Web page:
But Gartner’s Woo said there were concerns with handwriting recognition and mechanical reliability of the gear.

Beck acknowledged the issues with handwriting recognition, but said improvements were on the way.

“It was never meant to be 100 per cent, but as we can read your handwriting, so too can the computer,” he said.

“For doctors out there, take note: those considering using the Tablet PC, start being a little bit more legible,” Woo said.

The technology would make strides when the next version, codenamed LoneStar, made its appearance in July, Beck said.

Part of the Windows XP Service Pack launch, the second generation will include Centrino II chipsets for faster processing power.

Today’s version one, known as Windows XP Tablet PC Edition, lets users write directly on the screen and save notes via the input panel (an on-screen keyboard system that lets consumers use the tablet pen to enter text and control the computer), as well as run Windows XP-compatible applications. With version two, Beck said future enhancements would include a better input panel (a virtual keyboard), better integration with Office, as well as a new software development kit that will see improvements in digital inking, for example. Thanks to the OS enhancements, Fujitsu’s Lee said this year was shaping up to be big for the tablet. “IT managers waiting and holding off on refreshing equipment, might consider it this year,” he said. Users would take a shine to the minor interface tweaks for more usability, he said, along with the handwriting and speech recognition improvements. “Intel’s progress with chipsets and the fact that wireless LANs are maturing are other reasons to jump in,” Lee said.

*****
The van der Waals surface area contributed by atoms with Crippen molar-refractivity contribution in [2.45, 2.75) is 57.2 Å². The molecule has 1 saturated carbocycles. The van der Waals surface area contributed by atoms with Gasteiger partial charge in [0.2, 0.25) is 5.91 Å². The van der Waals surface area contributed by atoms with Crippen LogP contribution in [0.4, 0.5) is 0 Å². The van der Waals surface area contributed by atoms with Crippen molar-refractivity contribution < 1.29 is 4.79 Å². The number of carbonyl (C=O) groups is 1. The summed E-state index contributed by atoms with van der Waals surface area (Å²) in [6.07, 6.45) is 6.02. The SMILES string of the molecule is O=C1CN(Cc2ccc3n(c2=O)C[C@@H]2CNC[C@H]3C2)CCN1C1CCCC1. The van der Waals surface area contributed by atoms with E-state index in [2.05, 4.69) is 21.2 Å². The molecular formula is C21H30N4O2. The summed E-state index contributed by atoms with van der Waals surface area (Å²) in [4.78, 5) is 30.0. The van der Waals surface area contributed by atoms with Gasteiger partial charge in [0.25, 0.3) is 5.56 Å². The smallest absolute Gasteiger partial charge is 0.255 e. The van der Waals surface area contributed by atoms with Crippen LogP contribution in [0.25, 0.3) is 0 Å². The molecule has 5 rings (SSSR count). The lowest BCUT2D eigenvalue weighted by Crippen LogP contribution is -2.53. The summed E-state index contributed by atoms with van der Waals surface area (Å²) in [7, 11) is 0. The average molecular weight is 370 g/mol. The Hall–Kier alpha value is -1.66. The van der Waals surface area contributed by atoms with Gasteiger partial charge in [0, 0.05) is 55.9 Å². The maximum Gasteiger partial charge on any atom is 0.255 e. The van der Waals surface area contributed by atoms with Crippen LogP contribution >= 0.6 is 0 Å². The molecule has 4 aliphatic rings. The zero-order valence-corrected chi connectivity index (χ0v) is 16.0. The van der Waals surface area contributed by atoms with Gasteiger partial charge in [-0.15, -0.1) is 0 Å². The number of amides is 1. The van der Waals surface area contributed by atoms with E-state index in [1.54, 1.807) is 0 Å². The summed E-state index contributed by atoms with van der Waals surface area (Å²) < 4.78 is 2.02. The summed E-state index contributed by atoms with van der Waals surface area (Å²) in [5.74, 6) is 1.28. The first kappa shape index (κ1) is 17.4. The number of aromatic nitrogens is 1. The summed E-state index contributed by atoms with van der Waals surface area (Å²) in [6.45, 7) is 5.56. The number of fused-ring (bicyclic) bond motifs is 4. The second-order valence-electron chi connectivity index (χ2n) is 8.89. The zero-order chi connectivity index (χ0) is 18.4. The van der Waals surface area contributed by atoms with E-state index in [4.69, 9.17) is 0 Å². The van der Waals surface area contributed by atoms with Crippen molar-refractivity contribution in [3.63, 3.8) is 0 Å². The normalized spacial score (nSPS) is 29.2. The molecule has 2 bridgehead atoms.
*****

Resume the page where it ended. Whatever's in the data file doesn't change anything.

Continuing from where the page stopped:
New and improved

So why should resellers and end-users take a tablet? In addition to Microsoft touting the benefits on the OS side, hardware vendors are pitching the latest technology advancements.

The price drops among flat-panel displays and the ubiquity of wireless networks were making tablet PCs more attractive, HP product manager, Sylvia Mills-Vasas, said.

Users could create, review, edit and share content with wireless LAN, Bluetooth or Infrared or through wired access to the network, she said.